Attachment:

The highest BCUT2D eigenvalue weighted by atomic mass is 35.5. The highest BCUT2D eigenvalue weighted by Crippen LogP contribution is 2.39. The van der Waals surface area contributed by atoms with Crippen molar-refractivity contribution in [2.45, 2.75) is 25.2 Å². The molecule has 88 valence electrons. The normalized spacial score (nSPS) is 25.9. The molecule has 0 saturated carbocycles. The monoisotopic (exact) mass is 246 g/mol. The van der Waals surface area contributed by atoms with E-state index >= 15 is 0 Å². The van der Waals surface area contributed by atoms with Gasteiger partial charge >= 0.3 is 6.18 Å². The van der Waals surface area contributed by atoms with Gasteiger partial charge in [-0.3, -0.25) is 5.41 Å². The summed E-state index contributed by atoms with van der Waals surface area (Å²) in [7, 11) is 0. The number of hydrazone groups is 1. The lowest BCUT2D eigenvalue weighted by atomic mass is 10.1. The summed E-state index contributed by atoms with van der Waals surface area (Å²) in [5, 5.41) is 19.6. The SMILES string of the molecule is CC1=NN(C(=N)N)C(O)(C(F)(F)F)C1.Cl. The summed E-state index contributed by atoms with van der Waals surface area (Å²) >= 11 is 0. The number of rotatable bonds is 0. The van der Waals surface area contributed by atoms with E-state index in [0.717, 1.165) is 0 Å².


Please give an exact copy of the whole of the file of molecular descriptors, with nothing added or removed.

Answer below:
The highest BCUT2D eigenvalue weighted by atomic mass is 35.5. The highest BCUT2D eigenvalue weighted by Crippen LogP contribution is 2.39. The van der Waals surface area contributed by atoms with Crippen molar-refractivity contribution in [2.45, 2.75) is 25.2 Å². The molecule has 88 valence electrons. The normalized spacial score (nSPS) is 25.9. The molecule has 0 saturated carbocycles. The monoisotopic (exact) mass is 246 g/mol. The van der Waals surface area contributed by atoms with E-state index >= 15 is 0 Å². The van der Waals surface area contributed by atoms with Gasteiger partial charge >= 0.3 is 6.18 Å². The van der Waals surface area contributed by atoms with Gasteiger partial charge in [-0.3, -0.25) is 5.41 Å². The summed E-state index contributed by atoms with van der Waals surface area (Å²) in [7, 11) is 0. The number of hydrazone groups is 1. The lowest BCUT2D eigenvalue weighted by atomic mass is 10.1. The summed E-state index contributed by atoms with van der Waals surface area (Å²) in [5, 5.41) is 19.6. The SMILES string of the molecule is CC1=NN(C(=N)N)C(O)(C(F)(F)F)C1.Cl. The summed E-state index contributed by atoms with van der Waals surface area (Å²) >= 11 is 0. The number of rotatable bonds is 0. The van der Waals surface area contributed by atoms with E-state index in [0.717, 1.165) is 0 Å².